“Tomato Risotto” from “Superfood Family Classics”

img_7952Oh my. This is going to be a long month.

Risotto: What’s not to love? Going back through the Cookbook a Month archives, it appears that this family has tested at least 12 different recipes for risotto through the years. Our love of risotto goes back even further, as I distinctly recall the first time I made it, using a recipe from the Chicago Tribune written by the head chef of the Clinton White House.

That’s the FIRST Clinton White House. Yes. I’m dating myself.

But back to the latest test. As anyone who’s made risotto knows, the key to a successful risotto is lashings of butter and cheese. I’m pretty sure that in Jamie Oliver’s earliest books, he called for exactly that. Unfortunately, this one had neither.

That, in a nutshell, is the problem with this risotto.

In fact, as we were discussing it as a family, we started to use air quotes around the word risotto every time we used the word. I think that tells you everything you need to know.

Aside from the obvious lack of butter and cheese, I feel what this “risotto” lacked was any sort of goodness. It didn’t taste horrible, but neither did it taste lovely or joyful. It tasted as if it had been devised by a nutritionist who had to write recipes for someone who was recovering from triple-bypass heart surgery who needs to give up all fat and tasty ingredients.

Alas, we are not recovering from triple-bypass surgery.

I know that Jamie is now studying to be a nutritionist (through private tutors, natch), but I really do think this recipe signals an unhappy way forward for him. Good on him for wanting to make everyone eat better and with more awareness of good nutrition, but what happened to the Joyful Jamie we knew and loved? You know the one: put in a nob of butter here, a few turns of parmesan there, bingo.

This tastes and feels as though the recipe was written by committee. This is not a good thing.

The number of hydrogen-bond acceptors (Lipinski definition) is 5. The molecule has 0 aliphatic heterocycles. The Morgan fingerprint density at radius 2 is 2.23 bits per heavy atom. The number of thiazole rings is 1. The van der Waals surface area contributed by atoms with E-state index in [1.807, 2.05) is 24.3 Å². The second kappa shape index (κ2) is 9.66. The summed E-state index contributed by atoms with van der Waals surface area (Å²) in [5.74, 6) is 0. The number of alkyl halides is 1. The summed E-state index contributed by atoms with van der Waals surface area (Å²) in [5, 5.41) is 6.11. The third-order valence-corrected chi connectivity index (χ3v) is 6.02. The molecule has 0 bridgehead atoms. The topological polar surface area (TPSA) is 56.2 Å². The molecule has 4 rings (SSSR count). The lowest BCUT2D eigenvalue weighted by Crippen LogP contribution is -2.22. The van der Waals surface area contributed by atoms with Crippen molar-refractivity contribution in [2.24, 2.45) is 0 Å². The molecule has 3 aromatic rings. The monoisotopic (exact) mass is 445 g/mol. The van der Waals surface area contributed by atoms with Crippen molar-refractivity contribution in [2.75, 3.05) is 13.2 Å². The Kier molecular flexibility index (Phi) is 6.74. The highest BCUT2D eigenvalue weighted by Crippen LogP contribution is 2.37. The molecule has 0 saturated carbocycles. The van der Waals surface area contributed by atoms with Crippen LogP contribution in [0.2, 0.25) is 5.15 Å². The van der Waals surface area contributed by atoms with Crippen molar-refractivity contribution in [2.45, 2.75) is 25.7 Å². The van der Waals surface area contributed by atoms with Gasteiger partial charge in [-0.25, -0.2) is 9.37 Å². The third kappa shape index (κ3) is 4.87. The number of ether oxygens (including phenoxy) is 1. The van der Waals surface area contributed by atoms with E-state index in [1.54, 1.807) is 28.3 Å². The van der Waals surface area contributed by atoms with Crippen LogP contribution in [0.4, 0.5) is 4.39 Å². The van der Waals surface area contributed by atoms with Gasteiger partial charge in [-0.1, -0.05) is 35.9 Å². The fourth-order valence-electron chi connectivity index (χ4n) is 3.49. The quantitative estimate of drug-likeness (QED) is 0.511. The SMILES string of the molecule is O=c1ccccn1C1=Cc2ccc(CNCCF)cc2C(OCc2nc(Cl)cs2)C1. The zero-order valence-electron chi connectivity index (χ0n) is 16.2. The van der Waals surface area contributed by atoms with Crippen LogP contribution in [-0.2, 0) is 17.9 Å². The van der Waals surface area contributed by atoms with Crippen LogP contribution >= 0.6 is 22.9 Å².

Would we eat it again? Obviously, no. We’ll return to those that call for lashings of butter and cheese. It makes us all happier.


“Tomato Risotto” from “Superfood Family Classics”

“Sesame Butterflied Chicken, Peanut Sauce, Asian Slaw and Rice Noodles” from ” Superfood Family Classics”


Kirstin: I would definitely recommend making the slaw. But even with my best attempts at putting the chilli peppers into our food processor they still tended to slip in sideways and did not end up the way they looked in the picture! That said, I was pleasantly surprised by the sauce; not very nice by itself but I thought it tasted ok with the chicken. However, this recipe was a tad uninspiring. I do hope this isn’t the start of a sad month of average recipes. Gah!

“Sesame Butterflied Chicken, Peanut Sauce, Asian Slaw and Rice Noodles” from ” Superfood Family Classics”

Cookbook of the month, September 2016: “Superfood Family Classics” by Jamie Oliver

Kirstin: Another year, another Jamie Oliver book.

Maureen: Last year’s Superfood one, which is a companion, I guess, to this one, was not a huge success with us. I guess he feels compelled to release a book a year, but I sort of wish he would take some time off. But this one could be interesting as it’s for families. But you know how I feel about the whole superfood thing.

Kirstin: I do indeed! I’m hoping to cook a few of these with Miles as he seems to be getting into the whole cooking thing. And a whole chapter on Traybakes. Oh yes!

Maureen: Well at least there’s traybakes. The rest of it seems a bit joyless, but maybe he will prove me wrong. Jamie & Jools just had their fifth child, a boy called River.

Kirstin: I wonder if they’ll have any time to cook from the book themselves!

Maureen: To give credit where credit is due, at least they give their children interesting names.

Cookbook of the month, September 2016: “Superfood Family Classics” by Jamie Oliver